Nightly News   |  July 30, 2011

Turning point in Amanda Knox case

Court-appointed forensic experts say the evidence used to convict the American exchange student was badly flawed and maybe contaminated by investigators. NBC's Keith Miller reports.

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LESTER HOLT, anchor: It is a pivotal weekend in the appeals trial of Amanda Knox , the American student convicted in an Italian court of killing her roommate. DNA is at the center of this case, and court-appointed forensics experts say the evidence used against Knox and her boyfriend was badly flawed and possibly contaminated by investigators. NBC 's Keith Miller has our report tonight from Perugia .

KEITH MILLER reporting: Knox appeared buoyant as she entered court today. Her mother, Edda , was there to offer support in the final stages of the appeal. The prosecution spent the day lashing out at the findings of an independent panel of forensic scientists who called the DNA evidence used to convict Knox unreliable. The judge read a letter from the head of Italy 's police forensic team defending the professionalism of his officers. The findings of the independent forensic scientists is a major embarrassment to the Italian crime scene investigators on this case. They are accused of more than 50 breaches of international forensic protocols. The most damaging finding by the independent experts is the absence of DNA from the victim on the alleged murder weapon, a kitchen knife. The prosecution contended it was there. That new finding, according to a leading criminal attorney in Rome , appears to seriously undermine the prosecution's case.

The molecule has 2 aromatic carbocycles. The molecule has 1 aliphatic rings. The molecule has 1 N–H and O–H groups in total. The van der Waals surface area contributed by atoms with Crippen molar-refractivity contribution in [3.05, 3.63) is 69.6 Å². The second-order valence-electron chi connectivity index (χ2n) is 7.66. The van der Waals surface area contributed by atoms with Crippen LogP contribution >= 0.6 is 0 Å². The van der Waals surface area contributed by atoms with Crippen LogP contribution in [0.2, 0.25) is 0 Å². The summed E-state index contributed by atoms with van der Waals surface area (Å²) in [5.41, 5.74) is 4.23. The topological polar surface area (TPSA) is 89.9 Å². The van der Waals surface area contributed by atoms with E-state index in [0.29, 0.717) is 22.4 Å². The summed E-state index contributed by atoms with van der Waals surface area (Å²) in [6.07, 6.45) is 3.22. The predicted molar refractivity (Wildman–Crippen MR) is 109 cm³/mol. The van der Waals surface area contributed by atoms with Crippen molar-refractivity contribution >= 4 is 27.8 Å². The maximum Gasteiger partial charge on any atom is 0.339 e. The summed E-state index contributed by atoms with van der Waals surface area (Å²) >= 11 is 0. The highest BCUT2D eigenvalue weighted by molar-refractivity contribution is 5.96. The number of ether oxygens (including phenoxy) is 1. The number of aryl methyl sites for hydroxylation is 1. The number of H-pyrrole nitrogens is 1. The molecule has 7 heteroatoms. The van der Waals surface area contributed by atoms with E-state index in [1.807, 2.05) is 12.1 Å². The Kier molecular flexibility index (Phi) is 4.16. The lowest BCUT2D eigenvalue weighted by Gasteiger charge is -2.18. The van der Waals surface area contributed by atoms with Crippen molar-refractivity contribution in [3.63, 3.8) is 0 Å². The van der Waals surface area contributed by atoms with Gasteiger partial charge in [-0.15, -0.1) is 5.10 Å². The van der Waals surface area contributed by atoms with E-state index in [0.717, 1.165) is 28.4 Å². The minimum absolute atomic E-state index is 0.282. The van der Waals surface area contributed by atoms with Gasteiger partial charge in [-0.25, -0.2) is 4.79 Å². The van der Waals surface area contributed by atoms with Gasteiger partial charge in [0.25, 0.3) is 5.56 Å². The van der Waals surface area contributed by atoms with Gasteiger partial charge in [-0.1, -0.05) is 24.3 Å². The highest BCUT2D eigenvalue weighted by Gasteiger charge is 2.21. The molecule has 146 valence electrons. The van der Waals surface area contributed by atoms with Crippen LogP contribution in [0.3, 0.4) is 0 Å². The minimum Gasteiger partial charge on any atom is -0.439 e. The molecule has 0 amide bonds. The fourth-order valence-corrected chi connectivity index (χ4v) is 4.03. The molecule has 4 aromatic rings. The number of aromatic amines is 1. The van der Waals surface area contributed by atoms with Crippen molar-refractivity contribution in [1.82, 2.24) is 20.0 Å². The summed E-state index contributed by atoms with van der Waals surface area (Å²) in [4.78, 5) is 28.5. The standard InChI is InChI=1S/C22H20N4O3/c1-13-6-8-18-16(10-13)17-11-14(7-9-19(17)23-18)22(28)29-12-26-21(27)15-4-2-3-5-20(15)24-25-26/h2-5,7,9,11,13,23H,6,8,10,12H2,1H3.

Mr. ALEXANDER GUTTIERES (Lawyer): If I were reviewing this from an American point of view, I would say most definitely it looks like a slam dunk.

MILLER: Not so argued the prosecutor, who claimed today there could have been a mistake during the retesting of the DNA material. The Knox family remains optimistic, but upset judicial delays in the appeal mean Knox will spend another summer behind bars.

Ms. EDDA MELLAS (Amanda's Mother): It's unfortunate now that there's going to be delays again and that they'll have to sit, you know, another summer in the heat in jail while everybody else goes on vacation.

MILLER: The appeal trial will resume in September, after the annual August

vacation. The judge will then have three options: He can overturn the conviction, reduce the prison sentence, or even impose a harsher sentence if yet more new evidence sways the case. Keith Miller , NBC News, Perugia.